How to make american coffee, espresso quality and consistency, all there is to know on WORLD’s most beloved beverage.
Two variations on the same beverage that create quite a discussion: what’s better, American coffee or espresso? Together we will get to know better these two types of coffee and we’ll find out their differences and their main characteristics.
Coffee production, the stunning figures of a magical plant
Coffee is an unparalleled presence in our everyday life, it helps us go through difficult days and improves the better ones, it keeps us awake during exam sessions, it’s our personal moment of relax and our very personal pause from everyday activity. There’s nothing like coffee. Figures show that, as of today, there are almost 25 million companies worldwide involved in the production of coffee, 80 countries that cultivate at full capacity almost 15 billion coffee plants that amount for a grand total of 2 billion cups of coffee served and consumed every day all around the world. These astounding numbers confirm just how much coffee is spreading all around the world and show the high number of people consuming it, as part of one of the most profitable and indestructible business of all time.
Difference between american coffee and espresso: history, preparation, equipment and caffeine content
One is long and served in a big cup, the other is short and served in a small cup but they both are defined as coffee: the first is obviously a filtered coffee (aka American Coffee), the other, is “caffè espresso” (or espresso for short). Let’s find out what is the difference between them.
American or espresso coffee: some definitions
Filtered or Brewed coffee (the way it’s called in England) is a moderately intense coffee blend, with a broad aroma bouquet, and is made by filtering water at 90°C through a pre-set quantity of ground coffee. To obtain a good result, it’s important to respect some parameters on temperature, grinding, toasting, water and extraction time. To define what espresso coffee is, however, we will use a precise definition made by one of the pioneers of coffee research In Italy: Ernesto Illy. Coffee is a “polyphasic beverage prepared from roasted and ground coffee, water and energy, constituted by a foam layer made by small bubbles on top of an emulsion of microscopic oil droplets in an aqueous solution of sugars, acids, protein-like materials, and caffeine.” We can define espresso, trying to make it a bit simpler, as a concentrated beverage, served in a small cup, prepared on request through the extraction of toasted and ground coffee thanks to water filtered at a specific temperature.
From these two definition we just gave, we can already see a difference in intensity of the beverage and from the presence, in espresso, of the classic coffee foam we all love, which is absent in filtered or American coffee.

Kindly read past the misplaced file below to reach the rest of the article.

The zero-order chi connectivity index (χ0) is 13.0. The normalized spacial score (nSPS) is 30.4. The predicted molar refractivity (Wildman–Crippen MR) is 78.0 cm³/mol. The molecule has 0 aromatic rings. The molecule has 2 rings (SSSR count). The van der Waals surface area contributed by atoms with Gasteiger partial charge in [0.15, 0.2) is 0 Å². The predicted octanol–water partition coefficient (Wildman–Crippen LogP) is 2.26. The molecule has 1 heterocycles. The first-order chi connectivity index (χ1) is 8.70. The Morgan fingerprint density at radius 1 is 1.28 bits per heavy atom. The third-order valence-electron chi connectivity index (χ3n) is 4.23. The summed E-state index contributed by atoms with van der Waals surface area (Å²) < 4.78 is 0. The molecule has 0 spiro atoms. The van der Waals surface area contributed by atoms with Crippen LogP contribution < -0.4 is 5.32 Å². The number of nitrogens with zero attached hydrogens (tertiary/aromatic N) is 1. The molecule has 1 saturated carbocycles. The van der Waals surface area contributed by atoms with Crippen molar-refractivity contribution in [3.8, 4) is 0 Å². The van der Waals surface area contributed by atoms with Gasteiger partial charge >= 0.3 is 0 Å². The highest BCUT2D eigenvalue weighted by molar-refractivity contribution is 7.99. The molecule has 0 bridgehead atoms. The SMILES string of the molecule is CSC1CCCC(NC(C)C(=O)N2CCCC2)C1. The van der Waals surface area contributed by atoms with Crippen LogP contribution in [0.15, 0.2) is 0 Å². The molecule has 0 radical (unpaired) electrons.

The origin of american and espresso coffee
American and Espresso coffee, even at their origins, have started their long history in different times and in different places.
The origins of American coffee as we know it, is a quite funny one.
During World War Two, in Italy, American soldiers were struggling in drinking our stronger and fuller espresso coffee. The soldiers used to drink their cup of coffee at the end of the day and then, one day, they thought about adding water in an espresso to make it more similar to what they were used to drink.
Regarding espresso, its origins are to be found in Turin, around the end of the XIXth century with the invention of a device made by Angelo Moriondo, one of the pioneers in the invention of coffee machines, in 1884. In 1902 the espresso coffee machine was patented and started being sold and Desiderio Pavoni, patron of Pavoni SPA, built the first espresso machine made in chrome-plated brass, vertically developed, and called it “Ideale”. However, it will be thanks to the barman Achille Gaggia (does this name ring a bell?) that the already known machine will have a new piston mechanism implemented. This mechanism pushes high temperature water through ground coffee, creating the first pressure espresso machine in history.
How do you make american coffee? and what about espresso?
For the preparation of American coffee or espresso, we have to talk about parameters and quantities, that’s why it is important to clarify the meaning of percolation. Percolation is that process that happens any time a liquid passes through a porous medium and thus, if we think about coffee, it’s the process in which water at high temperature passes through ground coffee and creates the beverage we all know and love.
American Coffee preparation
- Water Temperature at 93-94°C
- 6-8 minutes percolation
- Ground Coffee quantity: 50-70gr per liter
Espresso coffee preparation
- Water termperature 90 ± 5°C
- 30 ± 5 seconds percolation
- Ground Coffee quantity 6,5 ± 1,5gr
- Water Pressure 9 ± 2 atm
American or espresso: how much caffeine do they have?
The common belief that filtered or American coffee contains a lower caffeine quantity compared to espresso is completely wrong and here is why. The amount of caffeine is calculated in Ounces (1 ounce= 30ml, just a little bit more than an espresso). Filtered coffee contains from 8 to 15mg of caffeine per ounce, while espresso contains 30 to 50mg per ounce. From these figures it’s easy to say that espresso has more caffeine when compared to filtered coffee, but if we think that the quantity of served espresso coffee is an ounce while filtered coffee is around 8 ounces per serving, then the caffeine amount inside a classic cup of filtered or American coffee rises up to 65-120mg! Do you understand now why our 12oz can give you energy and gives you the right charge for your day? Whatever your preference, be it American or espresso coffee, at 12oz you can taste them both, hot or cold and each in its own dedicated cup.
What are you waiting for?
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